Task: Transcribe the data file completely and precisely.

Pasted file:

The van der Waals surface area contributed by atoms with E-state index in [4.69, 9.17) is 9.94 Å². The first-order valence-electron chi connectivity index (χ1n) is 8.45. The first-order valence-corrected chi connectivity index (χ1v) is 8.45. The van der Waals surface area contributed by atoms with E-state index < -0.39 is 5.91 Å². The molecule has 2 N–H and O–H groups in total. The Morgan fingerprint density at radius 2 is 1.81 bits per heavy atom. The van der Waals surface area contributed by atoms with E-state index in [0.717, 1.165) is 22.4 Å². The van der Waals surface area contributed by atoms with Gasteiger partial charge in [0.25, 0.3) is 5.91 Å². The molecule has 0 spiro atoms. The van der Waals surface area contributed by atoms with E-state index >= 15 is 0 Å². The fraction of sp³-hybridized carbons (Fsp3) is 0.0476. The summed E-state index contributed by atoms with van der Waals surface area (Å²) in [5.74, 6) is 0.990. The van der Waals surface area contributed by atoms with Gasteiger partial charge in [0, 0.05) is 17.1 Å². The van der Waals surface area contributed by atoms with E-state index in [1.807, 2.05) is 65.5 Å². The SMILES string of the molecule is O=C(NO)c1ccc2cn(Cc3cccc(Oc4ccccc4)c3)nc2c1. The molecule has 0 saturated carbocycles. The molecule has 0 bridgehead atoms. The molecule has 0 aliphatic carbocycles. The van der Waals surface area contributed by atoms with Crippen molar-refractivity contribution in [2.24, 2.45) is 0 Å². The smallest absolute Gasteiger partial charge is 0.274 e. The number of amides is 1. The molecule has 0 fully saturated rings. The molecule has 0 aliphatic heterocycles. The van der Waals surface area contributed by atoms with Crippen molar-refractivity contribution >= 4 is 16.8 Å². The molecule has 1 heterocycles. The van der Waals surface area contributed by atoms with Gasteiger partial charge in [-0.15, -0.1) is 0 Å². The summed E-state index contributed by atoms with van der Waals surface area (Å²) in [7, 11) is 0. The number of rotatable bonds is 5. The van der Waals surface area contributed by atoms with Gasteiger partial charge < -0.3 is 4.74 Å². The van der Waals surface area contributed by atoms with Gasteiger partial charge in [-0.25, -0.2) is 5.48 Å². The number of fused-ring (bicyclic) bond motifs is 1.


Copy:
The van der Waals surface area contributed by atoms with E-state index in [4.69, 9.17) is 9.94 Å². The first-order valence-electron chi connectivity index (χ1n) is 8.45. The first-order valence-corrected chi connectivity index (χ1v) is 8.45. The van der Waals surface area contributed by atoms with E-state index < -0.39 is 5.91 Å². The molecule has 2 N–H and O–H groups in total. The Morgan fingerprint density at radius 2 is 1.81 bits per heavy atom. The van der Waals surface area contributed by atoms with E-state index in [0.717, 1.165) is 22.4 Å². The van der Waals surface area contributed by atoms with Gasteiger partial charge in [0.25, 0.3) is 5.91 Å². The molecule has 0 spiro atoms. The van der Waals surface area contributed by atoms with E-state index >= 15 is 0 Å². The fraction of sp³-hybridized carbons (Fsp3) is 0.0476. The summed E-state index contributed by atoms with van der Waals surface area (Å²) in [5.74, 6) is 0.990. The van der Waals surface area contributed by atoms with Gasteiger partial charge in [0, 0.05) is 17.1 Å². The van der Waals surface area contributed by atoms with E-state index in [1.807, 2.05) is 65.5 Å². The SMILES string of the molecule is O=C(NO)c1ccc2cn(Cc3cccc(Oc4ccccc4)c3)nc2c1. The molecule has 0 saturated carbocycles. The molecule has 0 bridgehead atoms. The molecule has 0 aliphatic carbocycles. The van der Waals surface area contributed by atoms with Crippen molar-refractivity contribution in [2.24, 2.45) is 0 Å². The smallest absolute Gasteiger partial charge is 0.274 e. The number of amides is 1. The molecule has 0 fully saturated rings. The molecule has 0 aliphatic heterocycles. The van der Waals surface area contributed by atoms with Crippen molar-refractivity contribution >= 4 is 16.8 Å². The molecule has 1 heterocycles. The van der Waals surface area contributed by atoms with Gasteiger partial charge in [-0.15, -0.1) is 0 Å². The summed E-state index contributed by atoms with van der Waals surface area (Å²) in [7, 11) is 0. The number of rotatable bonds is 5. The van der Waals surface area contributed by atoms with Gasteiger partial charge < -0.3 is 4.74 Å². The van der Waals surface area contributed by atoms with Gasteiger partial charge in [-0.25, -0.2) is 5.48 Å². The number of fused-ring (bicyclic) bond motifs is 1.